FATS IN OUR DIET
Fats occur naturally in foods and are necessary in our diet. Fats are important for many things, including helping our nerves work and delivering nutrients around our body. However, fats are high in calories and too much fat intake can lead to weight gain. Also, some types of fat are unhealthy and can play a role in the development of heart disease. There are four different kinds of fats:
Monounsaturated fats are found in plant-based foods and oils, such as nuts, olive oil, and avocados. These are healthy fats and can help lower cholesterol levels and reduce the risk of heart disease.
Polyunsaturated fats are also found in plant-based foods and oils. Soybean and corn oils, as well as many seeds, like flax, sesame, and pumpkin seeds, are high in polyunsaturated fats. Omega-3 fatty acids are also part of the polyunsaturated fat group. When used in moderation, polyunsaturated fats can also help reduce the risk of heart disease.
Saturated fats are found primarily in animal products such as meat and butter, as well as some plant oils like coconut and palm oil. Fried foods and greasy baked goods are high in saturated fats. Too much saturated fat in our diet can lead to increased cholesterol levels and heart disease.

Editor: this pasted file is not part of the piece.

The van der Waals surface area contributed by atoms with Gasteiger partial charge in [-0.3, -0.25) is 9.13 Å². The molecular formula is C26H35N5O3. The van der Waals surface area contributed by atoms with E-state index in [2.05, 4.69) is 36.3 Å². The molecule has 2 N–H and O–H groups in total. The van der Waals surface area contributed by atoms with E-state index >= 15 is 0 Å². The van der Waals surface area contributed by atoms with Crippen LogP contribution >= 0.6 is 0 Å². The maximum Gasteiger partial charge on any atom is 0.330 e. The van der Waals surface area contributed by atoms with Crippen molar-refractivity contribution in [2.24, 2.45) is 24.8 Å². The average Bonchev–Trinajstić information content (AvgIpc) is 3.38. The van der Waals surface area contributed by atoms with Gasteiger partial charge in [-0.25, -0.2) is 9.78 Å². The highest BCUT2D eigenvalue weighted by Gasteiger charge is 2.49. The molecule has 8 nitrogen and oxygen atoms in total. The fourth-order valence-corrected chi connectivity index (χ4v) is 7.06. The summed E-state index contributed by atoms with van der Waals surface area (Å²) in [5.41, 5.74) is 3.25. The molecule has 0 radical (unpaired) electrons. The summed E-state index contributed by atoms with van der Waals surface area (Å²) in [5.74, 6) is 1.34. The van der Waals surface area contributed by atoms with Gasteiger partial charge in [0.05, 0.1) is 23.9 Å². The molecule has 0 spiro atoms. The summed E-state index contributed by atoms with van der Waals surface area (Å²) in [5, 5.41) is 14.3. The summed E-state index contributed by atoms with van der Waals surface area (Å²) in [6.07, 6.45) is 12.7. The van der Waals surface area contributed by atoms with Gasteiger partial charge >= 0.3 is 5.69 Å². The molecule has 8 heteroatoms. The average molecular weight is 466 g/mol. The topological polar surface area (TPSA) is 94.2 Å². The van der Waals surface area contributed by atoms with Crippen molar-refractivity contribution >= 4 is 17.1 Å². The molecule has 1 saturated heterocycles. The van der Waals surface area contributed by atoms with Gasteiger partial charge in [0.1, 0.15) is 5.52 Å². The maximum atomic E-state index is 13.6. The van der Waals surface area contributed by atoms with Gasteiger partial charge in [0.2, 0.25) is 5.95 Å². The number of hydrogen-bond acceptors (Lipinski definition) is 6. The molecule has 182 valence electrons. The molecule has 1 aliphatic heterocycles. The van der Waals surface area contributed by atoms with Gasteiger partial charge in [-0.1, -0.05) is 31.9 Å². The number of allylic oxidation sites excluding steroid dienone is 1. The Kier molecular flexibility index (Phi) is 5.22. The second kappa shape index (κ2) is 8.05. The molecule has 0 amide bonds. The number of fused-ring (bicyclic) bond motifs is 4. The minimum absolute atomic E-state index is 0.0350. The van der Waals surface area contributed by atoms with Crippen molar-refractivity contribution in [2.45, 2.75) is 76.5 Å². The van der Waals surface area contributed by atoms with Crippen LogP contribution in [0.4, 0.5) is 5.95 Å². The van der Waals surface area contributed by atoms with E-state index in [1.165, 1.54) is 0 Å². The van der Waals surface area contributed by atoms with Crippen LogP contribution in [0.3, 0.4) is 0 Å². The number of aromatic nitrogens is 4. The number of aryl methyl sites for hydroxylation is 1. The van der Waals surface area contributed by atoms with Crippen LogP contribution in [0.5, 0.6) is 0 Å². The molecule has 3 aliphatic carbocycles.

Trans fats are artificially created from unsaturated fats, and can be found in margarines and many processed foods and snacks. Trans fats are often identified in food labels by the words “partially hydrogenated.” Like saturated fats, trans fats are linked to increased cholesterol levels and heart disease.
To prevent excess weight gain and reduce disease risk, most people should limit their total daily fat consumption. A good rule is to aim for less than 60 grams of total fat per day. Of these 60 grams, no more than 20 grams should be from saturated fat, and trans fat should be limited to less than 2 grams per day. Keep in mind that some foods that are high in total fat are low in saturated fat, while some are high in both. For example, one tablespoon of butter has 12 grams of total fat, which includes 7 grams of saturated fat. However, one tablespoon of olive oil has 14 grams of fat, but only 2 of those grams are saturated fat. Fat grams and types of fat are listed on the food label, and sometimes listed on the menus of chain restaurants.